Zach’s Zany Movie Reviews: NOELLE (Disney +)

As you can probably tell, when Disney+ debuted yesterday, I ate that shit up. Watched the first episode of The Mandalorian, watched the new live action remake of Lady And The Tramp, tried the first episode of The World According to Jeff Goldblum but couldn’t get through it as it was shockingly had too much Goldblum zaniness (I know, right?), and this other Disney+ original holiday movie available at launch, NOELLE. Or as I really want to call it: Elf 2 – A SJW Santa Story. I’ll get to the reasons for my alternate title a little later, but needless to say, this is the kind of movie you’d find premiering on ABC or the Disney Channel 25-30 years ago, on a weekend night. It works for what it is meant for, a small scale television movie. It isn’t going to be the next holiday classic like Elf was at the time, and there are a lot of problems with the film itself other than the “social justice warrior” angle (which I’ll get to as well) but I am giving it a slight recommendation as I did laugh out loud several times throughout it and also mostly due to the quirkiness and lively performance from Anna Kendrick, who always brings her charming A-game, even if the game of said movie is not up to snuff.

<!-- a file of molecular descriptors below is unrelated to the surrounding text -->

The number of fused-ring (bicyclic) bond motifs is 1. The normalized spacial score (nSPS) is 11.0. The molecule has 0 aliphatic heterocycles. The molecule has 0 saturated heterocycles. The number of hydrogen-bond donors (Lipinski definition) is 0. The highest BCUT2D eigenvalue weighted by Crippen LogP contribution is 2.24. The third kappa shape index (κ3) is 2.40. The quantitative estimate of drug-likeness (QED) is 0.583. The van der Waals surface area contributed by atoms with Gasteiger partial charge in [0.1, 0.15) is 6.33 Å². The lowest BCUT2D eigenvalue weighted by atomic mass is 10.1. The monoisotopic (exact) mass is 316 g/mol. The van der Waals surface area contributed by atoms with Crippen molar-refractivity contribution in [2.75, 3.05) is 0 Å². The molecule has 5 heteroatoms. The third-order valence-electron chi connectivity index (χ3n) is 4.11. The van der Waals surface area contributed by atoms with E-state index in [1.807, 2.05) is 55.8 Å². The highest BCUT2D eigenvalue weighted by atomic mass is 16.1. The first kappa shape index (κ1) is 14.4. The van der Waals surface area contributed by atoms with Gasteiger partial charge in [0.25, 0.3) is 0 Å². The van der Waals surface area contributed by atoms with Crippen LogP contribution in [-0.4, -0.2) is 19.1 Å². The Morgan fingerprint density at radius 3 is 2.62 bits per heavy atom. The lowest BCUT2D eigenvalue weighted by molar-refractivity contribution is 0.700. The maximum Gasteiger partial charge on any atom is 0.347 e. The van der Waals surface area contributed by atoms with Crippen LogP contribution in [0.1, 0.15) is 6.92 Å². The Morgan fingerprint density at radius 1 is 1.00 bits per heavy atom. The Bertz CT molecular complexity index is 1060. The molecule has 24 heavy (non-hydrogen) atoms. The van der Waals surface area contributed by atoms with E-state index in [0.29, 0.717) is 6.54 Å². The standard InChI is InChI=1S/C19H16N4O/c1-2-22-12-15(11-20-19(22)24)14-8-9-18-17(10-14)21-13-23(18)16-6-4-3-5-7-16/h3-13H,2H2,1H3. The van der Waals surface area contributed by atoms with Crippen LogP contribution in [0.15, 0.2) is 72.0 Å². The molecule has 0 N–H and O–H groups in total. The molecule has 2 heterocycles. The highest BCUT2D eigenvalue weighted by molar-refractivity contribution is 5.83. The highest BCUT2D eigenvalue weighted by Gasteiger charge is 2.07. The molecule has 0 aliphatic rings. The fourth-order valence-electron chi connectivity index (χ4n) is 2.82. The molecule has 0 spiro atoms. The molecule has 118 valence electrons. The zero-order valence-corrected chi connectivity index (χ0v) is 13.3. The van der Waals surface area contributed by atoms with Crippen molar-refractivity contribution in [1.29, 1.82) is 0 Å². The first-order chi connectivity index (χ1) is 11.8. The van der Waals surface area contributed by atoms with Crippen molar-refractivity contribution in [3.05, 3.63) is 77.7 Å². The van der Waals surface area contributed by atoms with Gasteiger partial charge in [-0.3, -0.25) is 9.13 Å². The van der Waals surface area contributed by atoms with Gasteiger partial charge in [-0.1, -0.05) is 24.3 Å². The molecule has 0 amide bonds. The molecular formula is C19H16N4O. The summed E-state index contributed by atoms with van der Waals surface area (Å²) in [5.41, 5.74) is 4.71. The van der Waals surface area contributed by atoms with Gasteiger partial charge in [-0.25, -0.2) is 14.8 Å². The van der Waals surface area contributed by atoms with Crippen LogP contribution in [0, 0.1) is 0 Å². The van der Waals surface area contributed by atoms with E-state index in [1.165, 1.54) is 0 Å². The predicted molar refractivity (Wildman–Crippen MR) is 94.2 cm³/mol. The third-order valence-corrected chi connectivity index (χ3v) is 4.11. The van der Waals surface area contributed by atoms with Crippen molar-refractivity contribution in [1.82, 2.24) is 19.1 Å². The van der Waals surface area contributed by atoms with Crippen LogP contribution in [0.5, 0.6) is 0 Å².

The reason why this movie is so close to Elf is that it is about a fictional holiday character, in this case, Santa’s sister, having a fish out of water journey, as she has lived her entire life at the North Pole. Noelle, always really into Christmas and its spirit, has to leave her home and go to Phoenix, Arizona in search of her brother, who has gone on vacation due to the stress of it being his first Christmas taking over the Santa mantel from the recent passing of their father. The movie largely consists of updated technological fish out of water jokes (a lot of advancements in tech and our way of life with them have been invented since 2003’s Elf) and also jokes consisting of the fact that she has lived in a very cold place on Earth all her life and just quickly transitions to a hot one. With any other actress, I don’t think these jokes would’ve landed as well as they did because of Anna Kendrick going all in with each and every single one. And the holiday spirit messages such as being with family, being a good person, giving not receiving, thinking about others, yada yada yada, are all in there too and they mostly work even though we’ve seen it all before.